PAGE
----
Baen's has an unusual practice of explicitly segregating their science fiction stories from their fantasy stories. This can provide fodder for the ever-popular "Guess the Genre Label!" game. For Mike Resnick's story in this issue, it's an easy call. It's set on another planet, it's got aliens—no problem, it's sf. Things get a little trickier with Sarah Hoyt's story. It features the possible reappearance of a figure from the past to help a woman deal with her issues. At the end the figure disappears. The choice here is between reading it as mainstream (everything is rational and she's slightly delusional) or fantasy (an ancient king reincarnated for a day just to help her with her relationship issues—totally!), not between fantasy and sf. This is clearly a genre magazine, so clearly the story must be generic—fantasy it is!.
It may have been a bit harder to categorize Lou Antonelli's story. It's got a multiple-worlds thing going, where one world is science-based (Superconducting Super Collider) and one is magic-based (animal telepathy). His world-building indicates that the basis for this split lies not in differing physical laws but differing research grant allocations. This is really a science fantasy, the sort of thing that John W. Campbell banished to the pages of Unknown back in olden times. Unknown was a place where Analog (Astounding back then) authors could go to "let their hair down," i.e. not be "scientifically rigorous." (Stop laughing.) It spawned such tales as The Compleat Enchanter series by L. Sprague de Camp and Fletcher Pratt. Here Eric Flint seems to have applied the same general philosophy that Campbell did. Let's call it the one drop rule: one drop of fantasy makes it a fantasy. It's probably the only realistic way to draw the line if you're going to be throwing labels around, but thinking about it made me giggle a bit. On to the stories themselves!
"Honorable Enemies" is Mike Resnick's new mystery novella. It continues the adventures of Jake Masters, previously seen in Resnick's contributions to the SFBC anthologies Down These Dark Spaceways and Alien Crimes. In this story his alien partner has been murdered (a darn shame, I really liked the little guy), and Masters has to cozy up to some mighty shady customers to find out who did him in. He also has to decide what retribution is appropriate when he finally gets his answers. It's a fun read, with some good mystery twists, but nothing exceptional.
"Scraps of Fog" by Sarah A. Hoyt is unusual in its use of Portugal and Portuguese history for its setting. The protagonist is a female cop. She is losing her faith in her ability to do anything useful, given the macho culture of Portuguese police. She's contemplating marriage to an old friend. They're not particularly in love, but he needs a wife to host dinners and go to society functions, and she's talking herself into it. Her grandmother, her last link to her family's past, has recently passed away and she is settling the estate. Then, she gets a call about a young man who has turned up claiming to be the reappearance of King Sebastian, an almost mythical figure from Portugal's past. In dealing with the young man, the cop gets a reminder in the importance of being grounded. Once she regains her sense of history and place, she can move forward with her life. It's a good character story, if perhaps not the most useful self-help message. I always feel a bit sorry for the mythical or otherwise super-powered beings who have to show up and help people sort out their relationship problems. Who knew that having the brain the size of a galaxy (see my review of Elom in SFSignal) or that having helped the poor and the sick, engaged in productive diplomacy, ruled well, and waged war in Morocco would also require you to show up later as a therapist for well-off people with issues? I'm not sure I'd take fame and immortality on those terms.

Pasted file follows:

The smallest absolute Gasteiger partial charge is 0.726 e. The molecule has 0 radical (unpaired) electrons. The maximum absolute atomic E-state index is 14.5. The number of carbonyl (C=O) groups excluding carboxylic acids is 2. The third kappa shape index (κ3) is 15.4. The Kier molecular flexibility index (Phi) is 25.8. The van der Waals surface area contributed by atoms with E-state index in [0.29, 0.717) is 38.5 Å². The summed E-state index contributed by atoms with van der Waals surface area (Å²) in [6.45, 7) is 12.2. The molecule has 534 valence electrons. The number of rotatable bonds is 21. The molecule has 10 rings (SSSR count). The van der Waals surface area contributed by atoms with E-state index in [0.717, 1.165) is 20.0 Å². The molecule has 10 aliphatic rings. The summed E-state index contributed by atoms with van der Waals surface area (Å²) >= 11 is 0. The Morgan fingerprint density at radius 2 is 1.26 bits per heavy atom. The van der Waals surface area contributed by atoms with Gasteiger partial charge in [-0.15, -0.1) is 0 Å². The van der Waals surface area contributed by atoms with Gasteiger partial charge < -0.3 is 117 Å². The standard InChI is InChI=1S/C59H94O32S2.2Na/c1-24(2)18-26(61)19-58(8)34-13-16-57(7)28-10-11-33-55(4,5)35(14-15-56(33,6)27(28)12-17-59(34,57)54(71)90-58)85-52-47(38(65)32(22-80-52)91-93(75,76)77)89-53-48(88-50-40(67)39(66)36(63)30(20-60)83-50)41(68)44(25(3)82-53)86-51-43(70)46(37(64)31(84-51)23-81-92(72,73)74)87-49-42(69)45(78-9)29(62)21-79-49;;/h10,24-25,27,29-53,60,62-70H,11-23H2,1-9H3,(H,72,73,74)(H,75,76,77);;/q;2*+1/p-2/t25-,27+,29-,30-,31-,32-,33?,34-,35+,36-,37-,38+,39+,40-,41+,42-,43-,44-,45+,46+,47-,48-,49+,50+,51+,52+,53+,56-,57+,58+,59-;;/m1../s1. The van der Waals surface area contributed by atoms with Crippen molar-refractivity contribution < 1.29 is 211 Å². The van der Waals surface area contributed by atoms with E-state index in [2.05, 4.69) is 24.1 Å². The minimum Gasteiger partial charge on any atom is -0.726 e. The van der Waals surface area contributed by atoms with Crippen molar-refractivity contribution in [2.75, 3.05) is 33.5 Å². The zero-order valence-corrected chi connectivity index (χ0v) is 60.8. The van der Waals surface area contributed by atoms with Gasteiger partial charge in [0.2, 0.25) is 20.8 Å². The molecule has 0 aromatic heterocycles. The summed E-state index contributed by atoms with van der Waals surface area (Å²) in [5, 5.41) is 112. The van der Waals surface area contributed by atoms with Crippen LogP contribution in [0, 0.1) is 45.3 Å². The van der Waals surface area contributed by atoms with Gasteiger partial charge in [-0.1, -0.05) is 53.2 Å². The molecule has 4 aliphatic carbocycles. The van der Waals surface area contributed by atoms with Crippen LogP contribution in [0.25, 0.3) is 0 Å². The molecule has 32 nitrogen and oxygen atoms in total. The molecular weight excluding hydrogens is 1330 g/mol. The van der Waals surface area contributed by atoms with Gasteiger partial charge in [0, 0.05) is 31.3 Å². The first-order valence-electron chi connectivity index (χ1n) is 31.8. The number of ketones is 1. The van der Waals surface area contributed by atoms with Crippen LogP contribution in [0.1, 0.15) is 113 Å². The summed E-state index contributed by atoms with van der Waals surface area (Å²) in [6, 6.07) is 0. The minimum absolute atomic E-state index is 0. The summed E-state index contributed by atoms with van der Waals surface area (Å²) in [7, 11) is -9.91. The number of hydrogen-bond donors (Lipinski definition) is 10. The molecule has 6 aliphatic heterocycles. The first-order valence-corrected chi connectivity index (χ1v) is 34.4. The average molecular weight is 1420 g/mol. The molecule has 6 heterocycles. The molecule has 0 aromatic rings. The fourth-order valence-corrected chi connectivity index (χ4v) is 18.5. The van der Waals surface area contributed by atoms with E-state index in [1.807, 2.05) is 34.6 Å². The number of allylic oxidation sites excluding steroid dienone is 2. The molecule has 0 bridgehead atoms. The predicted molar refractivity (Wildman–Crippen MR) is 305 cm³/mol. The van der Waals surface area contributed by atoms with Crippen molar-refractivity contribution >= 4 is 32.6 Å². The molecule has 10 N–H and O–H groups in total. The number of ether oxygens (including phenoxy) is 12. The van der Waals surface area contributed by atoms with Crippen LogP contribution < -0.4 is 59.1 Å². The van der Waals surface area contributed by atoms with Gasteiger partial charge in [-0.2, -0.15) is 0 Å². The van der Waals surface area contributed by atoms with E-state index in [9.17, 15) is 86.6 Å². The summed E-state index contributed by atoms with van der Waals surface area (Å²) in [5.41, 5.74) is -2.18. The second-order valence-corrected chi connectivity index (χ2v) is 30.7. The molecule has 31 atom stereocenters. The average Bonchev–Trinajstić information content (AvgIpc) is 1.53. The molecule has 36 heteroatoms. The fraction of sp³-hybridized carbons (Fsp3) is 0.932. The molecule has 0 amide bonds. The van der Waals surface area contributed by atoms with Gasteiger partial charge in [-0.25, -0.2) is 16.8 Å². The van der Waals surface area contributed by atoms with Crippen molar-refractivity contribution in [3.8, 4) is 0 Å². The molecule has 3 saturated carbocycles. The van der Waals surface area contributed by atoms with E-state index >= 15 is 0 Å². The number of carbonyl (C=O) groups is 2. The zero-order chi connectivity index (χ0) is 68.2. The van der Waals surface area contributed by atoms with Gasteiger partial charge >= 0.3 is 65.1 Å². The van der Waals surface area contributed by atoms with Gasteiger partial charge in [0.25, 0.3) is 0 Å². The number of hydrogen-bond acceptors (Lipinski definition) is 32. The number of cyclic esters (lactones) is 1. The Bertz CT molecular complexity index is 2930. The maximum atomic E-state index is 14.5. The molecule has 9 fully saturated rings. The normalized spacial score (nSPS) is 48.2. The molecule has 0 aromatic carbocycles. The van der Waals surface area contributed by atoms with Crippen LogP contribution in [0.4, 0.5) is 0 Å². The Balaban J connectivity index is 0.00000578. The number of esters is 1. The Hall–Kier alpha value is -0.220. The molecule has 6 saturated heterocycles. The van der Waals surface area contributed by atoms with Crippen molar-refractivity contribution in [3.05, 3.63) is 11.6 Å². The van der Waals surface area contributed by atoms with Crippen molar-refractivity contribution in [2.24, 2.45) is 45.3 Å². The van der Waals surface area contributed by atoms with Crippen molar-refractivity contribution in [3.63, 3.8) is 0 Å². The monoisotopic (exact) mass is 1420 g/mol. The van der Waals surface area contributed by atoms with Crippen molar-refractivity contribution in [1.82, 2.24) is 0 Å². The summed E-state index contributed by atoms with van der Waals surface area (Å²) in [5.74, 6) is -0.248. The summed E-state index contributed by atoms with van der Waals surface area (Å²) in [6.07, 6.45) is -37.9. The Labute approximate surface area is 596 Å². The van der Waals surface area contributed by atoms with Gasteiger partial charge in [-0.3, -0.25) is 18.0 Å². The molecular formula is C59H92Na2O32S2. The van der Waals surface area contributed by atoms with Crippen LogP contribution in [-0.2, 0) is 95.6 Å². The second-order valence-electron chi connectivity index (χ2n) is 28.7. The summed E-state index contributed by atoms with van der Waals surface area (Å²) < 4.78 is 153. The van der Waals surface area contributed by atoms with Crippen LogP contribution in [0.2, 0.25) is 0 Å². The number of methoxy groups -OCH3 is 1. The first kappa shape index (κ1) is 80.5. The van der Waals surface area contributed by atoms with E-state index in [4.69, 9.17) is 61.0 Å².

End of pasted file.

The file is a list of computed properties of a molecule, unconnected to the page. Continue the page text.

Next we get the science fantasy by Lou Antonelli, titled "The Witch of Waxahachie." The hero is a newspaper editor who tags along as a scientist tries to run one last experiment on the incomplete ruins of the Superconducting Super Collider in Texas. (They claim this is being done secretly. You really can't power up something like the SSC quietly, but it's easy to give the author that bit of hand-waving.) After the inevitable catastrophe, they find they're in the same place, but the SSC is gone, the road is dirt, there's no cars... They hitch a ride into town, and luckily get to an encyclopedia set before being picked up by the authorities. (A trick also used by Robert Heinlein's world-hoppers in Job and The Number of the Beast. An excellent argument for never going completely digital—how else will dimension-hopping protagonists gather the vital information they need?) In this new world, the advances of the Enlightenment focused on magic instead of science. It turns out that each person exists in both universes, and their different fates are sobering. They get back home relatively easily after comparing notes with the folks they know on the other side. It looks like Antonelli is setting up a story cycle here, since at the end the narrator reminisces about other adventures they've had with their other-world counterparts. This is a fun story with a lot of potential in the world-building, so I'll look forward to other stories in this setting.